Last month renowned planner and local resident Peter Hall, who was critical of Bennetts’ initial designs, said the revised plans marked a ‘huge improvement in several different ways’ and that the practice had ‘almost cracked the problem’ (see below).
Previous story (AJ 01.05.14)
Bennetts puts forward ‘hugely improved’ designs for Ealing Broadway station
Bennetts Associates has drawn up ‘hugely improved’ designs for one of London’s key suburban Crossrail stations.
Bennetts director Julian Lipscombe presented the firm’s latest designs for Ealing Broadway station to local figures at a meeting at Portcullis House hosted by the Tory MP for Ealing Central and Acton, Angie Bray, last Thursday.
Bennetts is working for Crossrail on designs for 13 surface stations, including Ealing Broadway. The latest development comes amid an ongoing row over the £15 billion project’s commitment to design quality outside of central London.
Last Thursday’s meeting, which was attended by London’s deputy mayor for transport, Isabel Dedring, follows renewed lobbying of the mayor’s office by figures including Richard Rogers, who last December warned Crossrail was set to produce poorly designed stations that would fail to live up to Britain’s ‘great railway heritage’.
Bennetts’ new design features an enlarged frontage with wider roof, supported by columns cantilevered towards the street.
Renowned planner and local resident Peter Hall, who attended the meeting, said: ‘I thought the new design was a huge improvement in several different ways and has almost cracked the problem.’ Hall added that he and other residents now wished to see Ealing Council and Crossrail push through further changes, including better integration with the public realm.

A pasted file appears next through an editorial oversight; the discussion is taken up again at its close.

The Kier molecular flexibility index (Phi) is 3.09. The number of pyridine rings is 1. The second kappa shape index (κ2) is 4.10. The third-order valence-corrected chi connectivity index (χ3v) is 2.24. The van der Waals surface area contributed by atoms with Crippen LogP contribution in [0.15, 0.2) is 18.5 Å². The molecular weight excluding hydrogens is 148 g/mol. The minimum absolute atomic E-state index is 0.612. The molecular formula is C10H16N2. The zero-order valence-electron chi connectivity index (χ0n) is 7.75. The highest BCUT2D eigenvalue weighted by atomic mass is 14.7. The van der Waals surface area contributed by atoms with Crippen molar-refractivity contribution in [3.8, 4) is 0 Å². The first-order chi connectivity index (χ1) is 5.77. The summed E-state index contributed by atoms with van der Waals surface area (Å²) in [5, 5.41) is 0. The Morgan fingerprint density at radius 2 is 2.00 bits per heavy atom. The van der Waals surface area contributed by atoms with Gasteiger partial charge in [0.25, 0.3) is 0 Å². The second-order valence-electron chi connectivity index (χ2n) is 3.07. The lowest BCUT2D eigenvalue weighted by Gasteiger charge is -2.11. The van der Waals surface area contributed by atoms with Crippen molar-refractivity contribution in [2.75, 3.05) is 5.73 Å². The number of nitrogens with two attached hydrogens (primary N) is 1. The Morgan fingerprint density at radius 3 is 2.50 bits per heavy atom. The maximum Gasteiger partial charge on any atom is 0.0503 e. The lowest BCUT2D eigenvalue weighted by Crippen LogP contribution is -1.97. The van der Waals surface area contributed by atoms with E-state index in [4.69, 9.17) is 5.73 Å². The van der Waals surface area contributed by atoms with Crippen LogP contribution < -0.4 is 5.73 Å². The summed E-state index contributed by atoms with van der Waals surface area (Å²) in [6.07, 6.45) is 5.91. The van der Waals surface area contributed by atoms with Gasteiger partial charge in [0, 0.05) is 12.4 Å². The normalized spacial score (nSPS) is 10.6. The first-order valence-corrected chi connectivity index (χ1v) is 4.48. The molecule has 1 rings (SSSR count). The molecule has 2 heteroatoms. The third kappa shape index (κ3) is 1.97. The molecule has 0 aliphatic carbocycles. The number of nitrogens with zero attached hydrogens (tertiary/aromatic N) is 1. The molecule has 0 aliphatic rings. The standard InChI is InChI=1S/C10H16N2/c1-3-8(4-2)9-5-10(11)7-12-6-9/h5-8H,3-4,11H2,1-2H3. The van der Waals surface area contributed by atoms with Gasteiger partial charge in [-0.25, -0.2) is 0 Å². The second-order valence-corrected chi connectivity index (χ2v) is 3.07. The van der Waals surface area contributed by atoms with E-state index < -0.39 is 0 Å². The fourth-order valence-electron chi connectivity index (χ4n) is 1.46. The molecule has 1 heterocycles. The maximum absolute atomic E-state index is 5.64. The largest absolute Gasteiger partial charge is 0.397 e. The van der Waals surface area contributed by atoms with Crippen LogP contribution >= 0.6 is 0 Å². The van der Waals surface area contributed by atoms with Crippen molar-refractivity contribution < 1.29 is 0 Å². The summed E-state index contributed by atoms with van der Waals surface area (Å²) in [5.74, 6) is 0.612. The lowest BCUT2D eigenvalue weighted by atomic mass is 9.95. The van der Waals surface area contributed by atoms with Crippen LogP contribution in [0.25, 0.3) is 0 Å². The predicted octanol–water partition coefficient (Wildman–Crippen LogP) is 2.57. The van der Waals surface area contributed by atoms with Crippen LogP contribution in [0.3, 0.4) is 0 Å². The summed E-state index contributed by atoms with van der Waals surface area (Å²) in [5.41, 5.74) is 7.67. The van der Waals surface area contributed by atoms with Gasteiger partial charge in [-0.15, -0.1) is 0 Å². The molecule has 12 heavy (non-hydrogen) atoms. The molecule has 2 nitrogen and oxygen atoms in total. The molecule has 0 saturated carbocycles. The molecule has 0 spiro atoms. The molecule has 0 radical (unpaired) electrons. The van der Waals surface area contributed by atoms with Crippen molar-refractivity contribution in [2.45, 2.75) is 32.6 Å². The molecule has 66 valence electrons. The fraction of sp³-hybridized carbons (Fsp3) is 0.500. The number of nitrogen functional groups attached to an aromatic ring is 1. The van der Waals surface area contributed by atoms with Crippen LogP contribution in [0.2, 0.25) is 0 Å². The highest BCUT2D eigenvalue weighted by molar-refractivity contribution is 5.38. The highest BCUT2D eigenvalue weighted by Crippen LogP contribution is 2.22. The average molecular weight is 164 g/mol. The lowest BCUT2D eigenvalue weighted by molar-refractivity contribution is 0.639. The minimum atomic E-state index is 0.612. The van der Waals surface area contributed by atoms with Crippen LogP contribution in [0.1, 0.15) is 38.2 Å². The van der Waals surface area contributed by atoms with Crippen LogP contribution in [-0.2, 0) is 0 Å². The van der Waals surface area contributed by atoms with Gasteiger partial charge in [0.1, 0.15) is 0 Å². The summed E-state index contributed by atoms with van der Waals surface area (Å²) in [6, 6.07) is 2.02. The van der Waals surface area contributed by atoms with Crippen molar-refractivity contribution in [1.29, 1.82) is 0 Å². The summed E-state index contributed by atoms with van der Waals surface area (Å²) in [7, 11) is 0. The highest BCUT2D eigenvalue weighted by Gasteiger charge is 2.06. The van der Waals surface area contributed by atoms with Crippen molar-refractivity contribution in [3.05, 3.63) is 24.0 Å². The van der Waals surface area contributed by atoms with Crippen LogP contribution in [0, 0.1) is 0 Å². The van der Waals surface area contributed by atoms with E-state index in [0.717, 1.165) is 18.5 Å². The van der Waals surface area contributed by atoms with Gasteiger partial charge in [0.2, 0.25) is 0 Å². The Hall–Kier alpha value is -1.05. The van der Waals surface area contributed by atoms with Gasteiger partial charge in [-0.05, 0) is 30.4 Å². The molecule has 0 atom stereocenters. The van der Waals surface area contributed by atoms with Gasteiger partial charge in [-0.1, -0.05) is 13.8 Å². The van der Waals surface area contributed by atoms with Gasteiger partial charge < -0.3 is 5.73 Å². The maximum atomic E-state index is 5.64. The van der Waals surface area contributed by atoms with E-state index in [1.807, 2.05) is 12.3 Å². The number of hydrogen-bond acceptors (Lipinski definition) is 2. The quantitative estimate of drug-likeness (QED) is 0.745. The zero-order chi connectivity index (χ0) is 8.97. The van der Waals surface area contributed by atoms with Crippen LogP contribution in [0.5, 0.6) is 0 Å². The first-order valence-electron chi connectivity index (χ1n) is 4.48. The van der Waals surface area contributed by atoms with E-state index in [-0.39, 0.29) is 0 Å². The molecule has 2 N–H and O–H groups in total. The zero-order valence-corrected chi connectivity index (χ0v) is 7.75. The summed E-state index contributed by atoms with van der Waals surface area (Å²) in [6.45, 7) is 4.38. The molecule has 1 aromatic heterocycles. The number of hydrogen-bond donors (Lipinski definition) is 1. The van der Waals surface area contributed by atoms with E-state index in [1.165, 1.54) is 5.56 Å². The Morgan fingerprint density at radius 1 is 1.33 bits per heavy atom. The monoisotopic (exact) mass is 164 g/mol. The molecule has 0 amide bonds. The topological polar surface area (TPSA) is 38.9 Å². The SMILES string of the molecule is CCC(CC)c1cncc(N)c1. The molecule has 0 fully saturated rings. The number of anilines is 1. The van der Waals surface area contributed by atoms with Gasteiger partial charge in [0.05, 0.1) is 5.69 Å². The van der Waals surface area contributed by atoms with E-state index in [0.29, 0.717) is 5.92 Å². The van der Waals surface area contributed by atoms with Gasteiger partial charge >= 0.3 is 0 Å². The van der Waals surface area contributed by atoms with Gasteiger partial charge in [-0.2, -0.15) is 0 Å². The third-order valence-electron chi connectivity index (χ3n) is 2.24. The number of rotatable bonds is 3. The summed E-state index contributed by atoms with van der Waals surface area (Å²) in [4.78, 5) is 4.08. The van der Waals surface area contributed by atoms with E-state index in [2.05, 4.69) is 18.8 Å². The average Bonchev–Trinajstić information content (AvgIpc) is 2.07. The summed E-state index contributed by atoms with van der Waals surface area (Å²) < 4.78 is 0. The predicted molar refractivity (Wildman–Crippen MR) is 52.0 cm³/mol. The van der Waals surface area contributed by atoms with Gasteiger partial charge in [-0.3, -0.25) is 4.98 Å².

The meeting follows a letter to Dedring from Hall and Rogers calling for a transformation of the station, which they described as west London’s ‘major transport hub’.The letter called the current station a ‘brutal, soulless and shameful gateway’ and pointed out that Crossrail’s initial plans envisaged passenger numbers increasing by up to 70 per cent ‘without a significant increase in facilities’.
Rogers did not attend the latest meeting but told the AJ he was now more optimistic about Crossrail design. He said: ‘People are beginning to talk about design and heritage. Ealing is not a “back door” but a very important place, and this needs to be a very good piece of design. I think Rab Bennetts and Bennetts Associates can do it.’
A spokesman for Bennetts said: ‘We and our client Crossrail have been working closely with Ealing Council and its architectural advisers to make significant changes to the initial station design submitted last year. Initial feedback has been positive, but further refinement and consultation is ongoing.’
Last week a new report on Crossrail regeneration by the Future of London think-tank called for an insistence on ‘high-quality station and public realm design’ and for a formal design review to be considered on all station proposals.